Demanding, hard-charging, results-at-all-costs leaders get results.
For a while.
Eventually, though, the pressure gets old. The message grows stale. Leaders who manage through heavy-handed authority quickly "lose" their teams. I'll do what you tell me to do, but that's about it.
And as soon as I can, I'll do it for -- or with -- someone else.
"I went through my own metamorphosis. Early on in my career, I was like bam, bam, bam, bam, bam -- I might curse. I might get mad. I got to the point... I wouldn't have wanted to do business with me when I was in my twenties.
I had to change. And I did. And it really paid off.
One of the most underrated skills in business right now is being nice. Nice sells."
(Side note: I can vouch for how nice Cuban can be.)
Think about the best bosses you've had. Sure, they may have been demanding. May have had high expectations. May have provided occasional doses of tough love.
But you didn't mind, because you knew they cared about you. They believed in you. They were demanding because they knew you were capable of reaching that level of performance -- and while they may have been direct about the expectations they had, they delivered that message in an encouraging and respectful way.
In short, they were nice. Not soft, not lenient, but nice.
Be nice, and other people will be more forgiving of your mistakes. They'll be more tolerant of your lack of experience or skill. They'll be more willing to work with you, help you, encourage you, and, if you're a leader, to follow you.
Don't assume pay or benefits or opportunities make employees feel respected and valued. Tangible rewards have an impact, but treat employees poorly -- with disrespect, disdain, or disapproval -- and no tangible reward will overcome the damage to their feelings of self-worth.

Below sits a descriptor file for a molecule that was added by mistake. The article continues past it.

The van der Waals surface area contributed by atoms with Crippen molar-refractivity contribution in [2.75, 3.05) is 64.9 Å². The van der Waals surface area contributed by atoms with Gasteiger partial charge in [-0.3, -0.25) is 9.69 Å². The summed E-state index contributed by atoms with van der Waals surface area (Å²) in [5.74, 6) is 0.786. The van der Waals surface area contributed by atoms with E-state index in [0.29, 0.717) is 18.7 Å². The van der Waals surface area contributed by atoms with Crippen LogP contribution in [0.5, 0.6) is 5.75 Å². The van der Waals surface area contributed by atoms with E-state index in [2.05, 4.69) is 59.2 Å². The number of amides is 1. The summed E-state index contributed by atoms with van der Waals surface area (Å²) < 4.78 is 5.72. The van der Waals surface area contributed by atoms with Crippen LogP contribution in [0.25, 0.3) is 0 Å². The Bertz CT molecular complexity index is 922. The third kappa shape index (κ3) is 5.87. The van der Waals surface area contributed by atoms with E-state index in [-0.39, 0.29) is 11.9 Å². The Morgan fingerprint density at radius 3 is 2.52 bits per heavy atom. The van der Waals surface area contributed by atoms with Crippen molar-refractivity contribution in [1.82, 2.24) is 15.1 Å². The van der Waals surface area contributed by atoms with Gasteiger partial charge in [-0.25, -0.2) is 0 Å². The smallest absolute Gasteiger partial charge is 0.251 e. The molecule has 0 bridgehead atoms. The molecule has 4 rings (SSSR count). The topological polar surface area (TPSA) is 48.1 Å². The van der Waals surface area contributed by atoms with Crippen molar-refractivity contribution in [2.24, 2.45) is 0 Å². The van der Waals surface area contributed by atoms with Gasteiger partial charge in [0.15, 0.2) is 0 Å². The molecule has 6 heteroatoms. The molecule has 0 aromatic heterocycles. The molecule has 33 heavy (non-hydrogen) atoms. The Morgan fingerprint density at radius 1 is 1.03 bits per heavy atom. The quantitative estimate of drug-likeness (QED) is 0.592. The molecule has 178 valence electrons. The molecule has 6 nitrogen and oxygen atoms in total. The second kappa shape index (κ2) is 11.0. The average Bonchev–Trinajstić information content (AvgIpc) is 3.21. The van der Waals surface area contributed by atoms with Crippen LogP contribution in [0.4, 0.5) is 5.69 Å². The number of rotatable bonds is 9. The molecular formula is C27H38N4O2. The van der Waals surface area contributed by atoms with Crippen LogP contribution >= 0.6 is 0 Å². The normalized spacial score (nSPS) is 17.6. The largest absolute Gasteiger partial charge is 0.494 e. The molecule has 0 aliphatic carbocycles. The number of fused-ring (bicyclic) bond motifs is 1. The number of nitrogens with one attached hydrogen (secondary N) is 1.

The same is true for vendors and suppliers. Sure, you're writing the check. You're the customer. So they should be nice to you. But you should also be nice to them -- because you're all in it together.
As Jeff Bezos says, "Cleverness is a gift. Kindness is a choice."
You can choose to include rather than exclude. You can choose to build people up rather than tear them down. You can give before you receive, knowing you may never receive. You can shift the spotlight to other people. You can listen more than you talk.
You can choose to be nice: Not because you're expected to, but simply because you can.
You can always choose to be nice.
Start being nicer and you'll be a lot more likely to get what you want, especially over the long term.
And a lot more likely to build better professional and personal relationships.